What is at stake if we don’t change our ways?  The quality of life for every creature on this planet is jeopardized, especially our future generations.  It is time to think sustainably NOW.

This post is contributed by a community member. The views expressed in this blog are those of the author and do not necessarily reflect those of Patch Media Corporation. Everyone is welcome to submit a post to Patch. If you'd like to post a blog, go here to get started.

Adelle M Blackman February 06, 2013 at 08:21 PM
For 8 years I paid a over priced amount for garbage service.. For $36 a month Tarpon can worry about that. Now being un incorporated I finally found a great garbage service for half price. I gladly recycle almost everything I have. I do eat a lot of foods that come in little boxes but they use recycle. I then put it back in the system to use again. What I am upset with, is obviously Tarpon is getting kickbacks for Waste Management as they could hire Waste Pro at half the price & get far BETTER service. We are so happy with Waste Pro for $18 a month & get 2 rescycle bins, a large 90 gallon can,& can put out yard waste anytime we want. I want to know why Tarpon every time turns down other trash services that charge far less. I think it is about time that Mike Deeson check & see why Tarpon does this. I am glad I am outside the city limits and can now get better service at half the price. I am still stuck with over priced water & outrageous sewer bills that I should not have as an un incorporated resident. I pay almost as much for 1 month as my daughter does for 2. What is wrong with this picture? Tarpon will tell you they are going to put an R/O system in & save? No way.. We are on salt water. It would be a del sal system at twice the cost, then it would go bankrupt or double or triple your bill. Don't let this happen. Call Dunedin & talk to the R/O plant as they have all the info on what is under us here & what would happen.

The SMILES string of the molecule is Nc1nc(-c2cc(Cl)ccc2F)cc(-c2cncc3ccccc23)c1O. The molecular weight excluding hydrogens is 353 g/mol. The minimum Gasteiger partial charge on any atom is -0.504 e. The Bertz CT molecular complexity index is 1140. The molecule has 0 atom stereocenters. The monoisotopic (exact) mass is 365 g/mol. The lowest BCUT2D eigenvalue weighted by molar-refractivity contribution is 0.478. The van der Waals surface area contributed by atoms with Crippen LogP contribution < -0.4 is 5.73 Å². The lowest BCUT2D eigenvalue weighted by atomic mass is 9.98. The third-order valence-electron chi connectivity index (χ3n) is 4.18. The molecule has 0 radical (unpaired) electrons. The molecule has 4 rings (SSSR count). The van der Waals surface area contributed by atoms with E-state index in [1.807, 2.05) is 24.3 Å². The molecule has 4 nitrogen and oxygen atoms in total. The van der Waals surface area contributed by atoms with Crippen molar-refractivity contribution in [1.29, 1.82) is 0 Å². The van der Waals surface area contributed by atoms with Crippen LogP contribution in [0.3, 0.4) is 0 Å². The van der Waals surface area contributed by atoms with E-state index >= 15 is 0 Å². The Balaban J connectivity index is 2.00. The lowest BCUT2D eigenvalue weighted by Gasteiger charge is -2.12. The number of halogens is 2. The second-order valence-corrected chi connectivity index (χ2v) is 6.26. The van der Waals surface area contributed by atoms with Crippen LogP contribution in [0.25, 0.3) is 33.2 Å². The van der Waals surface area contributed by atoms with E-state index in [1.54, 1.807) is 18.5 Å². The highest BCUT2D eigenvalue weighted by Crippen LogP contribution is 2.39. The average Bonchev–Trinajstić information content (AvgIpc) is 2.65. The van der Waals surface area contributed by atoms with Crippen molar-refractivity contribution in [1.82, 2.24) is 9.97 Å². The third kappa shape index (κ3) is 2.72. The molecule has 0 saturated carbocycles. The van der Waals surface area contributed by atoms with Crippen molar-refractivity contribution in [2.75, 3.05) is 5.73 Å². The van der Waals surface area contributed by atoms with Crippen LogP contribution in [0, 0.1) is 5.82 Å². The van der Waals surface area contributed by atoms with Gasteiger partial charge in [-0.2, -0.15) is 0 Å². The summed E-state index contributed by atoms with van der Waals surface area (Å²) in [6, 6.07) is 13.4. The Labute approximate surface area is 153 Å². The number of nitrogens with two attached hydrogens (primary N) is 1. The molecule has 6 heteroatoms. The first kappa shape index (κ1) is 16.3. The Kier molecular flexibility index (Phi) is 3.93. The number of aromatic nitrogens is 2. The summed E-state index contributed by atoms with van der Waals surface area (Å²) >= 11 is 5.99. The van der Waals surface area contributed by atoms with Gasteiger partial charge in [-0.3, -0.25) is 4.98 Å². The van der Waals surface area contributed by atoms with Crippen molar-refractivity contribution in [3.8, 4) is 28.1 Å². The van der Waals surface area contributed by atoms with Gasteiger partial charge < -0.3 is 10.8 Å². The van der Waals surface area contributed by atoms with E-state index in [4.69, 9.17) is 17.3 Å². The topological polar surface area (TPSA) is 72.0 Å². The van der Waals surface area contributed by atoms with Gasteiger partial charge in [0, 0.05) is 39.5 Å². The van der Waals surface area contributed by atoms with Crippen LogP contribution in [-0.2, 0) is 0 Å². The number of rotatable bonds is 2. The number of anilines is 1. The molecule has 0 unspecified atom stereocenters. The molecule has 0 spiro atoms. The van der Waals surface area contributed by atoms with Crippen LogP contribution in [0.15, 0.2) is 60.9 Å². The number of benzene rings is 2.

Denise Mannino February 06, 2013 at 09:44 PM
Thanks for your insights, Adelle! I will do more research and get back to our readers about this. Anyone else who has feedback on this topic, please add to this discussion. We definitely recycle MORE at our house than using garbage service, yet our trash pick-up is Mon. and Thurs. while recycling is only picked up once a week. Thus, we went out and bought our own LARGE recycle can to accommodate our needs.
Jim Bouldin February 09, 2013 at 04:52 PM
Denise, I want to be like you when I grow up (If I ever do)!
Chrisi Sfero February 12, 2013 at 04:17 PM
I really enjoy your blog. I am happy to see new suggestions, and topics I have not even thought of. My family and I care about growing and being a part of a sustainable home and community. We have just moved here almost a year ago, and we are still learning on everything from our salad bowl garden to FL native plants. Thanks again, for your thought provoking articles.
Denise Mannino February 12, 2013 at 10:12 PM
Thank you, Chrisi! I enjoy expressing my passion about sustainability, and it is a double pleasure if any suggestions are utilized. I hope you can find us at the Tarpon Sunday Market some weekend and introduce yourself so we can share more community opportunities with you.